SALT LAKE CITY — Numerous organizations and public officials filed friend-of-the-court briefs Monday with the U.S. Court of Appeals for the 10th Circuit to defend the constitutionality of roadside memorials for fallen Utah troopers. Alliance Defense Fund attorneys and allied attorneys, who filed their opening appellate brief Oct. 15, represent the Utah Highway Patrol Association against American Atheists, which sued the state to remove the roadside crosses that commemorate the officers.
"It's ridiculous that a small group of offended atheists would seek to stop the families of slain troopers from honoring their loved ones as they fit," said ADF Senior Legal Counsel Byron Babione. "Stamping out these symbols of sacrifice is the first step to forgetting the people who daily risk their lives to keep America safe. The groups and officials filing briefs in support of the memorials underscore the importance of this case."
One of the friend-of-the-court briefs was filed by Robert Mackey, who organized a 1995 effort to erect 14 crosses to commemorate the death of his son and other firefighters who died while fighting a Colorado fire in 1994. The American Legion; the Utah Sheriffs' Association; Utah legislators together with the city of Santa Fe, N.M.; the Becket Fund for Religious Liberty together with the states of Colorado, Kansas, New Mexico, and Oklahoma; and the Foundation for Moral Law also filed friend-of-the-court briefs in support of the memorials.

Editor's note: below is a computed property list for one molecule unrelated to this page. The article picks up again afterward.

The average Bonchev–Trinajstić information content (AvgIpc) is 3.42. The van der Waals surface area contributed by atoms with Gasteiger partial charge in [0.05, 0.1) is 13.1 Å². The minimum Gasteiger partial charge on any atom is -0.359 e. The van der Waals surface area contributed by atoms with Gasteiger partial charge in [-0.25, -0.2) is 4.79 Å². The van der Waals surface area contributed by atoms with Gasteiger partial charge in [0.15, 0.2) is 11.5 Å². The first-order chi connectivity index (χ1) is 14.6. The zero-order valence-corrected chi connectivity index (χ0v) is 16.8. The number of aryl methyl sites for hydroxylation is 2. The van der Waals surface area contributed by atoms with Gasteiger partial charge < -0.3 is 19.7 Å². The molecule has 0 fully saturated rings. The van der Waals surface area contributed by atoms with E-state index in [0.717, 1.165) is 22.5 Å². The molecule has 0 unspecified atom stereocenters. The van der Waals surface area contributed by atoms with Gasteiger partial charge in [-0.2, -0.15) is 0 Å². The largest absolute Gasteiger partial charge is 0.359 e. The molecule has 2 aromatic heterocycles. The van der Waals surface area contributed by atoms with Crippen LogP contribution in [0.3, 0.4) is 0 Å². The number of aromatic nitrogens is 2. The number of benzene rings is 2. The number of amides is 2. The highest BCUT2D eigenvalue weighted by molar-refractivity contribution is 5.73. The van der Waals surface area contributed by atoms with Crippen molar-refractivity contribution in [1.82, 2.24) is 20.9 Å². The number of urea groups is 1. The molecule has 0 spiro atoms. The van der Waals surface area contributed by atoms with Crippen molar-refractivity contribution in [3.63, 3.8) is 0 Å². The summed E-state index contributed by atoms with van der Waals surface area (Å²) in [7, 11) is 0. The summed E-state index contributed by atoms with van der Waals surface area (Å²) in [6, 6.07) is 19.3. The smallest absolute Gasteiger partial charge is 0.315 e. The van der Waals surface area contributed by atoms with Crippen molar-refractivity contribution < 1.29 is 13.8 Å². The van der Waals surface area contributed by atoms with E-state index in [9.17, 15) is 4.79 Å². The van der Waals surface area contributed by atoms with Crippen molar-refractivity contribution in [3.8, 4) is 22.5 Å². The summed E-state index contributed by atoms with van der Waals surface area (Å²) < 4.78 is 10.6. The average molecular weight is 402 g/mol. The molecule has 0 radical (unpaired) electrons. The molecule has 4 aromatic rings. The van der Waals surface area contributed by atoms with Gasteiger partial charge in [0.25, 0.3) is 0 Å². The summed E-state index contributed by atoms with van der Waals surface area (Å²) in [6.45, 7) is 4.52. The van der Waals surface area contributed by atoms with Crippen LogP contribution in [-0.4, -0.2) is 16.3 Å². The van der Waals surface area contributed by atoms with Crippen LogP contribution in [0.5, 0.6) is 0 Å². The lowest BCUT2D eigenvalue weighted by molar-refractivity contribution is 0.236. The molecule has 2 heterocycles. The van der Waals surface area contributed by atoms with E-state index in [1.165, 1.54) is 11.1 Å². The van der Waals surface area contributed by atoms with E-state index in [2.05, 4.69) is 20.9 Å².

American Atheists filed suit against the Utah Highway Patrol and Utah Transportation Department in 2005. In 2006, the court allowed the Utah Highway Patrol Association to intervene in the case to defend the memorials. UHPA is represented by ADF attorneys, ADF-allied attorney Frank Mylar, and the National Legal Foundation.
In 2007, a federal district court judge ruled against American Atheists, finding no state or federal constitutional violation. The judge noted that no public money or property was used to support the memorial cross program. American Atheists appealed the decision to the 10th Circuit.
ADF is a legal alliance of Christian attorneys and like-minded organizations defending the right of people to freely live out their faith. Launched in 1994, ADF employs a unique combination of strategy, training, funding, and litigation to protect and preserve religious liberty, the sanctity of life, marriage, and the family.